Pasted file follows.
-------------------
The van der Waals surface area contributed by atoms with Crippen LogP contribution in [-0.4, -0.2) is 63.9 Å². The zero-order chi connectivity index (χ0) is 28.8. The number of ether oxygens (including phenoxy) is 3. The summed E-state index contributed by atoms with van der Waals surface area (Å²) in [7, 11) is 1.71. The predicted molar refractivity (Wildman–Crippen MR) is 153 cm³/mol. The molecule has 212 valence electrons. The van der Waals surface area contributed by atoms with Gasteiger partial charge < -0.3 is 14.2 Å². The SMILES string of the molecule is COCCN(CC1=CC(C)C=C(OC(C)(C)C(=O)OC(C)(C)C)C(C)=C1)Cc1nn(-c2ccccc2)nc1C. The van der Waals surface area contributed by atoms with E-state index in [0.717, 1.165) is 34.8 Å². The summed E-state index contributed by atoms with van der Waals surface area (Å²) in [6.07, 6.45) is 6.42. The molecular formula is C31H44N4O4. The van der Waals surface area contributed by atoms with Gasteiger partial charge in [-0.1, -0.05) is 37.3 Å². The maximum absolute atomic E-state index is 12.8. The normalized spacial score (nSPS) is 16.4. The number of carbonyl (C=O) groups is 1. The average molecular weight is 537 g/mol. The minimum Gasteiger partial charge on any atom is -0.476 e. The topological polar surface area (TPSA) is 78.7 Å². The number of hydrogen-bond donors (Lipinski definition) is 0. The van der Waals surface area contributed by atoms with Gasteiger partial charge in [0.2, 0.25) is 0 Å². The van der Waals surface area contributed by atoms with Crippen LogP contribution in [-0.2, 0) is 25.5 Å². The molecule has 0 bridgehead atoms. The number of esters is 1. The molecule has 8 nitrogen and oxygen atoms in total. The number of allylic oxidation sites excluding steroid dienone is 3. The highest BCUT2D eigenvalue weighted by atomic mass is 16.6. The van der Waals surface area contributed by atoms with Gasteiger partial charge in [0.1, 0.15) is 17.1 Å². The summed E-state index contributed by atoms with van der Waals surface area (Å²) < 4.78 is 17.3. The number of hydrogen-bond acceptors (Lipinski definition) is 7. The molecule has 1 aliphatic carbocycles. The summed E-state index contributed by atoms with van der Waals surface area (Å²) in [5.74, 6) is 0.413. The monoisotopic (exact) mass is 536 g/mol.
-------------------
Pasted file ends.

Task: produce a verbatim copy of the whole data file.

The van der Waals surface area contributed by atoms with Crippen LogP contribution in [-0.4, -0.2) is 63.9 Å². The zero-order chi connectivity index (χ0) is 28.8. The number of ether oxygens (including phenoxy) is 3. The summed E-state index contributed by atoms with van der Waals surface area (Å²) in [7, 11) is 1.71. The predicted molar refractivity (Wildman–Crippen MR) is 153 cm³/mol. The molecule has 212 valence electrons. The van der Waals surface area contributed by atoms with Gasteiger partial charge < -0.3 is 14.2 Å². The SMILES string of the molecule is COCCN(CC1=CC(C)C=C(OC(C)(C)C(=O)OC(C)(C)C)C(C)=C1)Cc1nn(-c2ccccc2)nc1C. The van der Waals surface area contributed by atoms with E-state index in [0.717, 1.165) is 34.8 Å². The summed E-state index contributed by atoms with van der Waals surface area (Å²) in [6.07, 6.45) is 6.42. The molecular formula is C31H44N4O4. The van der Waals surface area contributed by atoms with Gasteiger partial charge in [-0.1, -0.05) is 37.3 Å². The maximum absolute atomic E-state index is 12.8. The normalized spacial score (nSPS) is 16.4. The number of carbonyl (C=O) groups is 1. The average molecular weight is 537 g/mol. The minimum Gasteiger partial charge on any atom is -0.476 e. The topological polar surface area (TPSA) is 78.7 Å². The number of hydrogen-bond donors (Lipinski definition) is 0. The van der Waals surface area contributed by atoms with Gasteiger partial charge in [0.2, 0.25) is 0 Å². The van der Waals surface area contributed by atoms with Crippen LogP contribution in [-0.2, 0) is 25.5 Å². The molecule has 0 bridgehead atoms. The number of esters is 1. The molecule has 8 nitrogen and oxygen atoms in total. The number of allylic oxidation sites excluding steroid dienone is 3. The highest BCUT2D eigenvalue weighted by atomic mass is 16.6. The van der Waals surface area contributed by atoms with Gasteiger partial charge in [0.1, 0.15) is 17.1 Å². The summed E-state index contributed by atoms with van der Waals surface area (Å²) < 4.78 is 17.3. The number of hydrogen-bond acceptors (Lipinski definition) is 7. The molecule has 1 aliphatic carbocycles. The summed E-state index contributed by atoms with van der Waals surface area (Å²) in [5.74, 6) is 0.413. The monoisotopic (exact) mass is 536 g/mol.